Can a job function that is only rarely performed be
considered essential under the Americans with Disabilities
Act (ADA)? The answer to that question might surprise
Most of us have heard the term, “essential job function
(EJF).” An EJF is a fundamental job duty of a position.
What is (and is not) an EJF can depend on several factors,
according to a court case in the Eighth Circuit Court of
Appeals (Jeff Knutson v. Schwan Food Company).
In this case, the company was a delivery service that uses
large trucks and requires drivers to be certified by the
Department of Transportation (DOT). Even though facility
managers did not often make deliveries, they were required
to be DOT certified.
One of the managers received a disabling eye injury and
was not able to drive a truck. The manager asked for an
accommodation under the ADA and the company denied stating
that driving a truck was an essential function of the job.
Since the manager was unable to perform an EJF, the
company terminated his services.
The court found that the company was not required to
provide the manager with the accommodation, since the
manager was not able to perform an essential function of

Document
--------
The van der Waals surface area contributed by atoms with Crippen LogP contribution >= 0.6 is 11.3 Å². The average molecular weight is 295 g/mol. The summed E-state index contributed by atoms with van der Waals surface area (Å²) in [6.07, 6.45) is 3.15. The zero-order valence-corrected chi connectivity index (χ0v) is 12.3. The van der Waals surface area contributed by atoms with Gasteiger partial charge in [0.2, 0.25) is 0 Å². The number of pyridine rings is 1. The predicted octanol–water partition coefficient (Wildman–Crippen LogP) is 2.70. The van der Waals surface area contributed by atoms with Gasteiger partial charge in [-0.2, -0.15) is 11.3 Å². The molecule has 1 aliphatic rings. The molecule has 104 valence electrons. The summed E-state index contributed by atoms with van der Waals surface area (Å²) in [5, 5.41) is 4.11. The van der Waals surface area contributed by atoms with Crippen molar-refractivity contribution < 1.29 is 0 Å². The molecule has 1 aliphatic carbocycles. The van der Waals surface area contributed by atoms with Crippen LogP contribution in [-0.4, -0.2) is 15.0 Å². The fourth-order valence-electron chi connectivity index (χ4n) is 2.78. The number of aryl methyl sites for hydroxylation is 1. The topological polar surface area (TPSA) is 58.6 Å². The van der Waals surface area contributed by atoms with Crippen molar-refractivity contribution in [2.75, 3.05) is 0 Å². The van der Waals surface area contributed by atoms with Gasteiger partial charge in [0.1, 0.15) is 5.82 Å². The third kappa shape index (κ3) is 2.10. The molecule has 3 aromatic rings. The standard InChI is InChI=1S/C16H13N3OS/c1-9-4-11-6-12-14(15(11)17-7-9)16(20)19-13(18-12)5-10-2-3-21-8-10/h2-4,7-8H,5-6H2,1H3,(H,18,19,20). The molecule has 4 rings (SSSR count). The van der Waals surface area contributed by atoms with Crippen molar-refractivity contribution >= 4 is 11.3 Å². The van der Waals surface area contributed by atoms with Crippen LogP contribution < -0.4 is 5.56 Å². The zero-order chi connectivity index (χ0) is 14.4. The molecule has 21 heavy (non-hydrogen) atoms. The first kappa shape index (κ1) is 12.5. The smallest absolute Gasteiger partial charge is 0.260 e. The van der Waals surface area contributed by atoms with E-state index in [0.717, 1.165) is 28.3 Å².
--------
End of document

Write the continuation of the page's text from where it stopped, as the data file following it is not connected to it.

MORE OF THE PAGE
the job (i.e., drive a truck).
Even though the manager rarely had to drive, job functions
that aren’t performed that often can still be “essential”
functions of the job.
Important things to consider when trying to determine
whether a job function is essential include:
*The company’s judgment as to which functions are
*Written job descriptions prepared before advertising or
interviewing applicants for the job.
*The amount of time spent on the job performing the
*The consequences of not requiring the employee to perform
*The current work experience of employees in similar jobs
at the company.
HR POINTER: Companies need to make a point to review job
descriptions on a regular basis.
The reasons for having job descriptions are:
#1 Assess Compliance with ADA:
**Essential vs. non-essential job functions.
#2 Assess FLSA compliance for Exempt/Non-Exempt Status:
**Exercise of discretion and independent judgment.
**Compliance with labor laws.
**Development of structured interview questions.
**Compare details of open job to a candidate’s experience.
#4 Training New Employees.
#5 Placement within a Wage & Salary Program.
#6 Evaluation of Performance:
**Clarity of Expectations.
**Provides an opportunity to capture “work creep.”
To understand how we create standards-based job
descriptions, click on the link below.